You need to do some things that are likely to get you published. But you also should be trying some things that maybe are really innovative and could make you famous someday. You know, the reviewers only understand what they understand. You can’t be mad at reviewers when they reject your paper. You know the old saying, “If they don’t get it, then you didn’t explain it well enough.”

When Bruce Springsteen was just a New Jersey bar band guy, he didn’t only sing other people’s songs. He did his own stuff. The guys who sang other people’s songs in New Jersey bar bands, what are they doing now? They’re probably gray-haired guys, balding with a ponytail, still singing in New Jersey bar bands. So the way you get to be something special in this profession is when you take some chances. 

You need to look for opportunities every time you go somewhere. When you come to CSCMP, talk to people both on the academic side but also talk to business people. They’re desperate for academic friends. They want to know bright young faculty. They want you to help them figure out problems. 

The problems that companies and governments are dealing with today are more complex than they’ve ever been before. What do we do as we’re sort of undoing the global supply chains that we’ve built over the last 70 years? What’s the next step? Companies are really looking for help trying to figure out where to go. 

And if you’ve heard anything I’ve said today, I think you should try to be valuable. Do stuff that is going to be useful and valuable. 

And to do that you’ve gotta know as much as what business people know. And you’ve gotta know more than what other academics know about something. And you should be strategic in how you pick those topics. Everything can be a stepping stone if you do it right.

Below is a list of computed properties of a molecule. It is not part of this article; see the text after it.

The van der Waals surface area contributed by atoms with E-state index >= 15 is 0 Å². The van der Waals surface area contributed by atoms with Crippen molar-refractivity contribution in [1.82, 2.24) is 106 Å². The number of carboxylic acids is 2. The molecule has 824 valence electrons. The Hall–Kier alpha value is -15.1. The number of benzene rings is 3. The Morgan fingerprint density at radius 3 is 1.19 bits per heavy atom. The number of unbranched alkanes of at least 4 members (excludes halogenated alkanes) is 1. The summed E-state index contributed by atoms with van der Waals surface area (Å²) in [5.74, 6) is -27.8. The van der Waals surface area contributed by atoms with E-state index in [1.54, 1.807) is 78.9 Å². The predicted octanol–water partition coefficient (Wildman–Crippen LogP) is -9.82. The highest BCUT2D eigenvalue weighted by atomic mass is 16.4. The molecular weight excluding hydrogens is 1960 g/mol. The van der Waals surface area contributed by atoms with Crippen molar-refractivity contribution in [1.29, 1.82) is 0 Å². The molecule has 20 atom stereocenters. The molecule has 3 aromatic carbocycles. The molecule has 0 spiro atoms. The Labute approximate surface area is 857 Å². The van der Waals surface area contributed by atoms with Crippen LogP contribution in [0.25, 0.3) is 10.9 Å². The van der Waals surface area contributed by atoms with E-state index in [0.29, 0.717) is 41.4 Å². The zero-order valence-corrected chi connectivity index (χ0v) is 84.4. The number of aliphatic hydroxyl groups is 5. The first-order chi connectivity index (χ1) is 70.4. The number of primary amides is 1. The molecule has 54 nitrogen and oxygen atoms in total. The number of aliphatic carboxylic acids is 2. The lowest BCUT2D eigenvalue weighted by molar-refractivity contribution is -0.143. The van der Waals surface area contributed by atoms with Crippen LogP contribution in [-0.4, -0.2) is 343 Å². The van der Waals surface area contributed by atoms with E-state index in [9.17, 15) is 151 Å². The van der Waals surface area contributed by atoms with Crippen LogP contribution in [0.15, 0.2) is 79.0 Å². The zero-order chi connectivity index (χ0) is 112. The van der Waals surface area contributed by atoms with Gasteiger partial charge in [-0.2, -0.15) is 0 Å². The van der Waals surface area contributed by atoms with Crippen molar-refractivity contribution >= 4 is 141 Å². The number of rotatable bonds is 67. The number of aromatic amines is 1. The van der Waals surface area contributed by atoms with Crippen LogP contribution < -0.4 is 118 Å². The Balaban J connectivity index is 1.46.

I didn’t come into this profession really having a clear vision of what I was going to do. I just had Bowersox’ voice in my head saying, ‘Rogers, you’re running out of runway. Get stuff done. Move quickly.’ And I still hear his voice in my head every single day, even though he died in 2011. 


It’s such a great career. This is one of those jobs where you get to make your own path, if you make your own path. You get to invent stuff and you get to try things. You’re not just stuck. I mean, you’ve got to do the work. You have to publish. The publishing expectations are greater than they’ve ever been. 

But having said that, it’s such a great life. Because what you’re really being paid to be is curious. You need to have a great sense of curiosity. You need to look for interesting problems and truths in a lot of places. 

I mean, every time I go to the grocery store, I think, ‘Hmm, this is an interesting deal.’ Every time I go to another country I go to the grocery store. 

This job is entrepreneurial. I’ve always thought I should be an entrepreneur, in this professor’s job. My job is to do research, but how I generate that research can be in a lot of different ways. One thing that this profession rewards is innovation. It really does. 

One of the other things that’s cool about this profession is you’re surrounded by people that it’s quite likely you’re gonna know for the rest of your life. You get to be with people who will be your friends maybe for the next 40 or 50 years.